First, my advice is to pray; to pray for our brothers and sisters in the North: “Lord, we are one family, help us. Help us to be united. You can do it. Let there not be winners and losers but only one family, only brothers and sisters”. Now I invite you all to pray together – after the translation – in silence, for the unity of the two Koreas. In silence let us pray. [silence]
Now, a word of hope. What is hope? There are so many forms of hope, but here is one which is really beautiful! Korea is one; it is a family. You all speak the same language, the language of one family; you are brothers and sisters who speak the same language. [In the Bible,] when the brothers of Joseph went down to Egypt to buy some food – they were hungry, they had money, but they had nothing to eat – they went there to buy food and they found a brother! How? Because Joseph realized that they spoke his language. Think about your brothers and sisters in the North: they speak the same language and when a same language is spoken in a family, there is room for hope.
Just now we saw something beautiful, that sketch of the prodigal son, the son who left home, spent all his money, everything he had, betrayed his father and his family, betrayed everything. At a certain moment, out of necessity, but full of shame, he decided to return. He thought about how he would ask for his father’s forgiveness. He thought he would say: “Father, I have sinned, I have done all these wrong things, so I want to be your servant, not your son”, and lots of other fine things.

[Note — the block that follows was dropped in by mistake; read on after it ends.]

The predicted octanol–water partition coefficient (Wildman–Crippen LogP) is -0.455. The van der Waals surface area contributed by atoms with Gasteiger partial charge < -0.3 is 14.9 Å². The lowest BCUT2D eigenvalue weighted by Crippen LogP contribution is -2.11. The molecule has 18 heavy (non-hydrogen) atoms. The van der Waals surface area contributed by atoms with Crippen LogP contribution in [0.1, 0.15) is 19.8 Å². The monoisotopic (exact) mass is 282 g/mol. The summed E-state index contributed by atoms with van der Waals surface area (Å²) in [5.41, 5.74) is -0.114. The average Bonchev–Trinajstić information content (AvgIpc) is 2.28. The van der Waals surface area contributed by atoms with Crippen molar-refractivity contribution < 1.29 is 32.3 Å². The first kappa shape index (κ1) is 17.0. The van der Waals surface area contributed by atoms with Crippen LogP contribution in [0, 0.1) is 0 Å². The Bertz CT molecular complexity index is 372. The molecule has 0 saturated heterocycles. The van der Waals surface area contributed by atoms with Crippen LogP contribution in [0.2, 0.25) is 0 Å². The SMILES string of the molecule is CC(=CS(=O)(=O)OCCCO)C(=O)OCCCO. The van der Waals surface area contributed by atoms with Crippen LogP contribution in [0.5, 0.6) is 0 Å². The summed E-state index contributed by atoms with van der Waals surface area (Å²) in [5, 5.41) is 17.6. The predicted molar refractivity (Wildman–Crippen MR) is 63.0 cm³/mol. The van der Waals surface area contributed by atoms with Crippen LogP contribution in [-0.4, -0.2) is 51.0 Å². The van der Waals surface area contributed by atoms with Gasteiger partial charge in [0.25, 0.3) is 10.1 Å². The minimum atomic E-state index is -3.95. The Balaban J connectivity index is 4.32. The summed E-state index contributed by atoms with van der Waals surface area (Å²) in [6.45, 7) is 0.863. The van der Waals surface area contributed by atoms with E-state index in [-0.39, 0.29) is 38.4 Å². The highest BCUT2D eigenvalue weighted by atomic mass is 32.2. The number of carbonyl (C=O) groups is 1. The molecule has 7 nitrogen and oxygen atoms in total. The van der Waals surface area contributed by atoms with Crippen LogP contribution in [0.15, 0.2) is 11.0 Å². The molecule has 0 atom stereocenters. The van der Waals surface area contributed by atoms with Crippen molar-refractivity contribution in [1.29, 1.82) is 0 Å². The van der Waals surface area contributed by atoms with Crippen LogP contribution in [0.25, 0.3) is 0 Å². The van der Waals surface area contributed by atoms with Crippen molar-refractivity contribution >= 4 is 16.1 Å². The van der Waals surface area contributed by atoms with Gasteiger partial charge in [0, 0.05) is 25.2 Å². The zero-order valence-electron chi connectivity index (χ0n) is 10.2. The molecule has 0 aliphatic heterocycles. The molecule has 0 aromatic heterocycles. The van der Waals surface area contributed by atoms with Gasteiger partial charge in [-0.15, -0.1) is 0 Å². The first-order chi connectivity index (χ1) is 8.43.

But the Gospel tells us that the father saw his son coming from afar. Why did he see him? Because every day he used to go out onto the terrace to see if his son would return. The father embraced him: he did not let his son speak; he did not let him say all that he had rehearsed, and he did not allow him to even ask for forgiveness. Then he went off to organize a party. This is the party that God enjoys: whenever we return home, whenever we return to him. “But Father, I am a sinful man, a sinful woman…”. All the better, he is waiting for you! All the better, and he will throw a party! Jesus himself tells us that there will be more celebration in heaven over one sinner who turns back than for a hundred of the righteous who remain at home.